Ten years ago, the Corrigalls installed a simple solar heating system to warm an above ground pool at their Colwood home.
Since then they’ve been hooked on energy-saving technology. When Solar Colwood announced grants for home retrofits for residents installing solar hot water heaters or ductless heat pumps, they signed up for both.
Last week they were selected by lottery to be among the first 10 to have a ductless system installed. Their solar grant will be considered in the next round of offerings.
Colwood gave deeper discounts to the first installations to encourage early adoption. For the heat pumps, selected homeowners get $1,500. When combined with the $1,000 Livesmart BC grant, available to everyone in the province, the discounts pay for at least half of a system that generally cost $3,000 to $5,000.
The two-way heat pumps collect hot air and transfer it between inside and out — depending where you want it. In the summer it pushes the hot air out, and pulls it in during winter.
The heat pump will cut down home heating costs by reducing the amount of conventional heat needed to maintain a consistent temperature, but the Lylla Corrigall is also excited about using it in reverse.
“We don’t have air conditioning, so it will be how we cool down our home in the summer,” she said.
A home energy assessment — required to be eligible for the grants — showed the Corrigalls could do little to improve energy efficiency in their home, besides retrofitting. Their walls are well insulated and they recently added insulated blinds on their windows.
“There’s some weather stripping we can do, but that’s about it,” said Darryl Corrigall. “We’ve already taken all the obvious steps to save energy.”
For them, the Solar Colwood grant was the push they needed to invest in retrofits.
Solar Colwood program co-ordinator J Scott, owner of Illuminate Solar in Langford, was hired this month to help make the home retrofits as easy as possible for those selected to receive grants.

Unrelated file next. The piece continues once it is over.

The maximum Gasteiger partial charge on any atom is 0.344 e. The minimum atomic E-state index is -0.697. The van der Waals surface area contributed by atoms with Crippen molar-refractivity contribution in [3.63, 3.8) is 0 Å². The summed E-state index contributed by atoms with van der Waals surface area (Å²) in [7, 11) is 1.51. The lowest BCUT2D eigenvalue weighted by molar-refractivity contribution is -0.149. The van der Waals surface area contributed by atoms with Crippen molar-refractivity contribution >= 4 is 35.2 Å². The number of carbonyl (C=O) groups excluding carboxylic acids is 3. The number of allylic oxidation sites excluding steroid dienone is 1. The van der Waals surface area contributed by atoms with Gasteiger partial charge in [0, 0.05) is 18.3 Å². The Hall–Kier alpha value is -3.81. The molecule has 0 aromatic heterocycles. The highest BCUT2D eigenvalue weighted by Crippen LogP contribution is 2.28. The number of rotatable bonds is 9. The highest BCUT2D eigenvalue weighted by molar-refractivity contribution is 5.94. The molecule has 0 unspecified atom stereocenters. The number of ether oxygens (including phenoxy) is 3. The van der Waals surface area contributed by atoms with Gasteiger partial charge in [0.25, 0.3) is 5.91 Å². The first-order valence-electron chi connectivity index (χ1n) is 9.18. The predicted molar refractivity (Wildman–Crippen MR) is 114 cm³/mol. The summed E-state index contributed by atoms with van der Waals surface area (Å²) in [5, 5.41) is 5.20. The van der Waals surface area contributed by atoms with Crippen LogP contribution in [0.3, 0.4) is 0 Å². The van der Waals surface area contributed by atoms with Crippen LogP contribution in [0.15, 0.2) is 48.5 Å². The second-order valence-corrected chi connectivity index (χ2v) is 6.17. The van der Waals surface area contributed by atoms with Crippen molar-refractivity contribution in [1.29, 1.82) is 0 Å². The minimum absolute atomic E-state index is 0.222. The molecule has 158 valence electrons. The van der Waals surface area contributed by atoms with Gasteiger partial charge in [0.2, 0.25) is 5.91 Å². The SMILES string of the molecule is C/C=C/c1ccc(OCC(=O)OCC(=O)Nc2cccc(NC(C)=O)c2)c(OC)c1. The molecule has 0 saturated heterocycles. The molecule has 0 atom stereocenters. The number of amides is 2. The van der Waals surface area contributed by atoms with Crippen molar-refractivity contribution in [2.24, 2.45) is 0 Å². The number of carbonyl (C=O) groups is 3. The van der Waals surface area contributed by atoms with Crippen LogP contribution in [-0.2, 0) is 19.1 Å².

All the heating systems—both dustless and solar hot water—will be vetted by Scott, as will the dozen or so full-time installers that will be needed to get the systems in.
Installations are expected to begin this month, and Scott estimates there could be an install completed every day at the peak of the program.
In all, Colwood expects to help retrofit 1,000 homes — one-sixth of its housing stock — with the renewable energy systems, offering 880 solar grants and 120 ductless grants over the next three years.
Solar hot water grants started at $3,300 for the first 10 and are supplemented by a $500 Live-smart grant.
Those systems, which involve solar panels on the roof warming a tank that pre-heats water before it goes through the existing water tank, cost $8,000 to $10,000 before discounts.
“You always have your old hot water tank, so even if there’s 14 days of rain you’re still going to have hot water,” Scott said, addressing a common fear that deters people from adopting solar hot water.
Systems are selected based on the need of the home — how much space is available and what the water needs are — and Scott says she’s there to walk residents through every step of the way.
“We want to make it as easy as possible for as many people as possible to convert to clean energy,” Scott said, noting there’s financing programs available to pay off solar heaters with monthly payments roughly equivalent to the savings homeowners would see on their energy bill.
Solar Colwood’s next 200 solar heating grants will be for $2,500, and its next 50 ductless grants will be for $1,000.
A series of open houses will provide residents with information about the program. The first is Saturday, June 11, 1 to 4 p.m., at Colwood city hall, 3300 Wishart Road.
This is also the project launch party and will include guest speakers at 2 p.m. For more information visit www.solarcolwood.ca.